In another episode of the perils of clicktivism, Uber was unfairly vilified for continuing service during the Muslim Ban protests.
By Rae-Kwon Andrews, Saint Leo University
Were you one of the good Samaritans that participated in #DeleteUber?
Well, if you were, you may not be as altruistic as you thought. If you haven’t had a chance to read this “Forbes” article yet, go ahead and do so, as it might temper your clickbait trigger a mite. In the meantime, here’s a more concise explanation of the events that led the vindictive hashtag to be retweeted into history.
Uber, on the other hand, decided to allow their drivers to continue service to the airport if they wished, and, because demand for rides would skyrocket without the option of taxis, the ride-share service also suspended surge pricing. Unfortunately, Uber’s decision was interpreted as a way of capitalizing off of the Muslim Ban, and though I couldn’t tell you who this person is, their tweet ignited the firestorm that later swept through Twitter.
Since not everyone may understand how surge pricing works, in short, when demand for rides is high in a particular area, Uber will increase the rate at which they pay their drivers, as well hike the rate they charge customers, which encourages more drivers to get on the road. In the instance of the Muslim Ban though, Uber suspended their normal policy, one that allows the company and its drivers to make more money, which seems like the exact opposite of “capitalizing” on the crisis.
When the taxis disappeared, Uber just replaced them, which is what the service does in the first place—provide travelers with cheap travel; the company had and still has the right to do that. Uber is not a taxi service, as just like their competitor, Lyft (who did try to capitalize with a P.R. stunt), they are in the ride-share market, a market that competes with the taxi market.
Unless you have missed the last four years of Uber vs. Taxi in-fighting, you would know that the two transportation models have been fighting tooth and nail over regulations and jurisdiction. I’ll link one article for reference, but this should be common knowledge.
The other issue critics had with Uber was the fact that the CEO, Travis Kalanick, sat (but has reportedly left) on President Trump’s Economic Advisory Group. Before leaving, Kalanick produced a statement on the matter, in which he outlined his stance on opposing the Muslim Ban and why he chose to be a part of the group in the first place.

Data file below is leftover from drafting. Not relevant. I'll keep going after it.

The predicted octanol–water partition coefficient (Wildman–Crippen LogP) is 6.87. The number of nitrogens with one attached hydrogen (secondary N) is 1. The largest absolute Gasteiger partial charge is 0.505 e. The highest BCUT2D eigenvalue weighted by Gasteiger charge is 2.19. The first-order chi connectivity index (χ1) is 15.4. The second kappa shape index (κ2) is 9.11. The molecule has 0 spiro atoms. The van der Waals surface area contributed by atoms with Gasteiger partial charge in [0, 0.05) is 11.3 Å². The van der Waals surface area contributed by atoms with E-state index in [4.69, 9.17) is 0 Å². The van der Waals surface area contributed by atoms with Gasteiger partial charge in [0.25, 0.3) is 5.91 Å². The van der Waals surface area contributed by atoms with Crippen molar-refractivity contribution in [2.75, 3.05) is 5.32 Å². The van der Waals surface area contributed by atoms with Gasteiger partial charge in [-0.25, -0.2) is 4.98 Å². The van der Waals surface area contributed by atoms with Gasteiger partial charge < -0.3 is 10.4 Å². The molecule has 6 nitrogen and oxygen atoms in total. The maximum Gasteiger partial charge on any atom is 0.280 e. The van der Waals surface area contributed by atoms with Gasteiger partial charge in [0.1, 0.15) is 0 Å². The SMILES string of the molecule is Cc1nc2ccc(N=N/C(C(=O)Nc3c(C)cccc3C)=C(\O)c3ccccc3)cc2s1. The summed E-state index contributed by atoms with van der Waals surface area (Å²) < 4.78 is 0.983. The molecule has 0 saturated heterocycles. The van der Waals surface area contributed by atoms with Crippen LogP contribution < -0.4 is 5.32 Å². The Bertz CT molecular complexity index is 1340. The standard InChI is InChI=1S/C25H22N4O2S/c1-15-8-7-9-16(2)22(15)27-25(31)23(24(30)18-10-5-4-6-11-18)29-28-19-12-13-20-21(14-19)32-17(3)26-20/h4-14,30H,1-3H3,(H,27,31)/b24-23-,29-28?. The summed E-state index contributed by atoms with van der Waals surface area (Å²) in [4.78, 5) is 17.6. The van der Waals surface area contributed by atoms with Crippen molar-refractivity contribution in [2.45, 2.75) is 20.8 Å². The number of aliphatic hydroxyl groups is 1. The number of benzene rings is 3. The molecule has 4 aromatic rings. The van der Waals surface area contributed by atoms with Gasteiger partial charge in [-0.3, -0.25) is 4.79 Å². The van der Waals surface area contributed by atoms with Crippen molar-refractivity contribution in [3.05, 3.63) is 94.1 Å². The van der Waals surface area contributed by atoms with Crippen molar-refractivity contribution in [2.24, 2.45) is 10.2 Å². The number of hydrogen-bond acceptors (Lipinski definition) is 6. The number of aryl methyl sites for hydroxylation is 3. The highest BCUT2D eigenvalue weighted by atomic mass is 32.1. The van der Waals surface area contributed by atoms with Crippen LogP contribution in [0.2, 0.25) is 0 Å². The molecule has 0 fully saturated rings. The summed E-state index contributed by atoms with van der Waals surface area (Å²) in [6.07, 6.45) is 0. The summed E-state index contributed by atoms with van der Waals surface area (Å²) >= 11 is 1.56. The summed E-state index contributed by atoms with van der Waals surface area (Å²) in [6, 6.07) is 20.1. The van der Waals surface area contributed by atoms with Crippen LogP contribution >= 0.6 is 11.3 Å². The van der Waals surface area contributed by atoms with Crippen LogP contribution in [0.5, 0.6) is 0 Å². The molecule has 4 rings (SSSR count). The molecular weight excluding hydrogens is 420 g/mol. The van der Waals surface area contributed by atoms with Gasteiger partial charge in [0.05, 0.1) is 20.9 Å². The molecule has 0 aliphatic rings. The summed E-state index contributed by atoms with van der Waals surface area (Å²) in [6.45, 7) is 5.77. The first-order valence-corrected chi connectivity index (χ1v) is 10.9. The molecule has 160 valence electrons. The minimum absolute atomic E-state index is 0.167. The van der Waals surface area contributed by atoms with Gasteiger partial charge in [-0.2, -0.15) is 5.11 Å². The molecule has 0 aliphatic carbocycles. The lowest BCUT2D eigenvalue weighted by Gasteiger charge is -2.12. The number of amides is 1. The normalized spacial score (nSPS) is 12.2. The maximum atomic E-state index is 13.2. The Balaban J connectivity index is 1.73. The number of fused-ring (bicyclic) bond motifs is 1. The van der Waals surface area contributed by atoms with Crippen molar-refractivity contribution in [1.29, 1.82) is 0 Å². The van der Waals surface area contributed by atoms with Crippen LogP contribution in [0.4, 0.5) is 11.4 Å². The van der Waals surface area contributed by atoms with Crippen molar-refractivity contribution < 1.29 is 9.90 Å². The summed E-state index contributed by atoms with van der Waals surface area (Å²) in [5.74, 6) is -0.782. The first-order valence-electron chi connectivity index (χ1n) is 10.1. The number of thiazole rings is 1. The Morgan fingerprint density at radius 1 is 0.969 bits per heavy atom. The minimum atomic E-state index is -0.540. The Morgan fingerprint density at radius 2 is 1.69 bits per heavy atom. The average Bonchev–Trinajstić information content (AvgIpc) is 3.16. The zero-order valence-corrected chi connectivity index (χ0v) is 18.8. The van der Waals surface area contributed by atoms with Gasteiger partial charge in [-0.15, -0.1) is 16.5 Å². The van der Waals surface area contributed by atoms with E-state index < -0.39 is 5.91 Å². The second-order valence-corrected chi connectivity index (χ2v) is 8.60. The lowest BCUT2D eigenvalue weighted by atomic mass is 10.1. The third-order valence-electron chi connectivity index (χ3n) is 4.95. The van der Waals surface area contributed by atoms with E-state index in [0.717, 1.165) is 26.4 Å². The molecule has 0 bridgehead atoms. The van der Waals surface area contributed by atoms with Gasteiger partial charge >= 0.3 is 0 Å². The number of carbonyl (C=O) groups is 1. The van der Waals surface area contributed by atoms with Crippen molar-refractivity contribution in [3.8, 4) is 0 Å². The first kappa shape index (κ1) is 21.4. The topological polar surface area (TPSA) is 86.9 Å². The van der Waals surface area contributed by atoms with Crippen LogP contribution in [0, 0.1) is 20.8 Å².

As a result, the question must be asked: What is the consumer’s responsibility in an issue like this? When your misinformation harms your own life, that’s one thing, but when it impacts businesses that are composed of people, that’s another. I’m not asking you to cry for Uber, although I’m sure they lost a decent portion of business (not mine), but this sort of thing can unfairly tarnish a reputation.
Furthermore, I am disappointed in Kalanick’s move to step down from the advisory group, as I understood and agreed with his reasoning. Even if I didn’t though, and even if he was lying in his statement, as he noted, we have the right to agree and disagree just like with anything. The problem isn’t so much what your belief is, but on what facts is that belief based?
I had some discourse with some of my Twitter mutuals on the matter, and immediately someone hopped in with the suggestion, “Oh, the CEO supports Trump [which is why] they broke the boycott.”
Really? Dozens of other businesses continued business as usual during the protests, and I’m sure the kiosks hawking bottled water and cold cuts made a killing, though their alliances with the president seem to have been glossed over. Plus, sitting on Trump’s business advisory board in no way condones his behavior; if it does, then Teslas and Pepsi are off the table as well.
In an age where everyone and everything needs to have a political opinion, Uber is unfairly coming under fire for letting their employees make a living; doesn’t it make more sense to allow the individual drivers to make their own decisions, rather than be slave to their CEO’s public persona? On top of it all, the taxi boycott lasted all of one hour, hardly a massive show of solidarity.
Next time Twitter urges you to make an economic decision, do a little research beforehand. There are likely to be many more protests and bans in the next four years, so learning how to navigate their accusations and edicts will be critical. Trump wins if the finger-pointing the current atmosphere of finger-pointing persists, because it keeps everyone preoccupied with each other. Think critically about political decisions, just as you would personal or professional ones. Sometimes, being the first person to respond actually means being the first person to be wrong.